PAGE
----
When a family submits a disinterment request, (1) DPAA reviews it and gives a recommendation[2] to (2) the Deputy Assistant Secretary of Defense for Military Community and Family Policy. This Deputy Assistant Secretary of Defense then gives a recommendation to (3) the Assistant Secretary of Defense for Manpower and Reserve Affairs (“Assistant Secretary”). The Assistant Secretary then approves or denies the request. If approved, DPAA coordinates with AMBC to conduct the disinterment.

         During its review, DPAA historians compile a list of candidates for each unknown set of remains. DPAA forensic anthropologists and odontologists then compare scientific and medical records to the list and exclude candidates. This leaves a “short list, ” which DPAA uses to make its disinterment recommendation and the Service Casualty Offices use to request family DNA reference samples. DPAA only recommends disinterment when it has a reliable short list and enough DNA reference samples for the identification process.

         c. The Identification Process

         After disinterment, the remains are transported to the DPAA Laboratory in Hawaii, where forensic anthropologists and odontologists examine the remains. Bone and tooth samples are sent to the Armed Forces DNA Identification Laboratory (“AFDIL”) in Delaware, which tests the DNA samples and reports results to DPAA. AFDIL maintains a collection of family reference samples to compare DNA results to unidentified remains.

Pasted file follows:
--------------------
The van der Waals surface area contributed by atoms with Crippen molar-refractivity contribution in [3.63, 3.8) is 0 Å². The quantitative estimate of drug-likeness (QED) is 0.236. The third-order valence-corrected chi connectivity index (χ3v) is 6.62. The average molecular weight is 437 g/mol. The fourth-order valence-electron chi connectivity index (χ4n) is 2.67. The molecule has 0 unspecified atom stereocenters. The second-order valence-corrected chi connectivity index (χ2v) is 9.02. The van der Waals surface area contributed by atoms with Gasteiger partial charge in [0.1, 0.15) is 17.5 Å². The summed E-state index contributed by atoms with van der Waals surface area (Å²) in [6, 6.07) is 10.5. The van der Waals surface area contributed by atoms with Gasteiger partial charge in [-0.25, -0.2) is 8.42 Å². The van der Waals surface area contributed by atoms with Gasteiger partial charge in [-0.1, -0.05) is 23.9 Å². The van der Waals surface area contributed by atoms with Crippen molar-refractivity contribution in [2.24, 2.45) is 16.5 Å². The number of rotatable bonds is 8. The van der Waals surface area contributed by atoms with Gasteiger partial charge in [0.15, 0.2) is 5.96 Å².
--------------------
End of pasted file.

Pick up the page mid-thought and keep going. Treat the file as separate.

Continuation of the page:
The laboratory's Science Director, a forensic pathologist, then weighs all information under a clear and convincing standard. The Science Director has identification authority, but a servicemember is only identified if the postmortem historical and scientific evidence agrees with the known antemortem facts of the case, all reasonable alternatives are eliminated, and there are no irreconcilable discrepancies between the antemortem facts and the postmortem evidence.

         The Army Casualty and Mortuary Affairs Operation Division, and specifically the Past Conflicts Repatriations Branch (“PCRB”), is responsible for contact with servicemembers' families. The PCRB keeps contact with families, keeps personnel files for unaccounted-for servicemembers, does genealogy research to identify PNOKs, and manages mortuary services for identified servicemembers.

         Only when remains are identified (or deemed unidentifiable) by the Armed Forces Medical Examiner (“AFME”) can remains be interred. Burial or cremation is directed by the person authorized to direct disposition (“PADD”). A PADD cannot be named until the remains are officially identified.

         d. Servicemembers At Issue